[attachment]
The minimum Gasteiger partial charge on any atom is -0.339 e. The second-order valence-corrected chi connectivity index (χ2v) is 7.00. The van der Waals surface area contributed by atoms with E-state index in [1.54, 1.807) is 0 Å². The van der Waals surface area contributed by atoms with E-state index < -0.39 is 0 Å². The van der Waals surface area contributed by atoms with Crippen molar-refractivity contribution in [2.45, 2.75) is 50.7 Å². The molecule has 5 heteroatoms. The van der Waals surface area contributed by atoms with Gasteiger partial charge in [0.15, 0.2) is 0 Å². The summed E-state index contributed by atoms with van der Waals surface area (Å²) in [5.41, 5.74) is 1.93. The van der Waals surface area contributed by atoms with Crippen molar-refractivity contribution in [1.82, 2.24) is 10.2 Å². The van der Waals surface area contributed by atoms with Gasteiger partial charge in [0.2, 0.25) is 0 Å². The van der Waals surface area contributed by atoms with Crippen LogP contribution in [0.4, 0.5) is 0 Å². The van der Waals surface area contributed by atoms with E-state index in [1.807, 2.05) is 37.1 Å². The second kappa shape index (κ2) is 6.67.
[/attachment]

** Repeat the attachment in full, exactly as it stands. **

The minimum Gasteiger partial charge on any atom is -0.339 e. The second-order valence-corrected chi connectivity index (χ2v) is 7.00. The van der Waals surface area contributed by atoms with E-state index in [1.54, 1.807) is 0 Å². The van der Waals surface area contributed by atoms with E-state index < -0.39 is 0 Å². The van der Waals surface area contributed by atoms with Crippen molar-refractivity contribution in [2.45, 2.75) is 50.7 Å². The molecule has 5 heteroatoms. The van der Waals surface area contributed by atoms with Gasteiger partial charge in [0.15, 0.2) is 0 Å². The summed E-state index contributed by atoms with van der Waals surface area (Å²) in [5.41, 5.74) is 1.93. The van der Waals surface area contributed by atoms with Crippen molar-refractivity contribution in [1.82, 2.24) is 10.2 Å². The van der Waals surface area contributed by atoms with Gasteiger partial charge in [0.2, 0.25) is 0 Å². The van der Waals surface area contributed by atoms with Crippen LogP contribution in [0.4, 0.5) is 0 Å². The van der Waals surface area contributed by atoms with E-state index in [1.807, 2.05) is 37.1 Å². The second kappa shape index (κ2) is 6.67.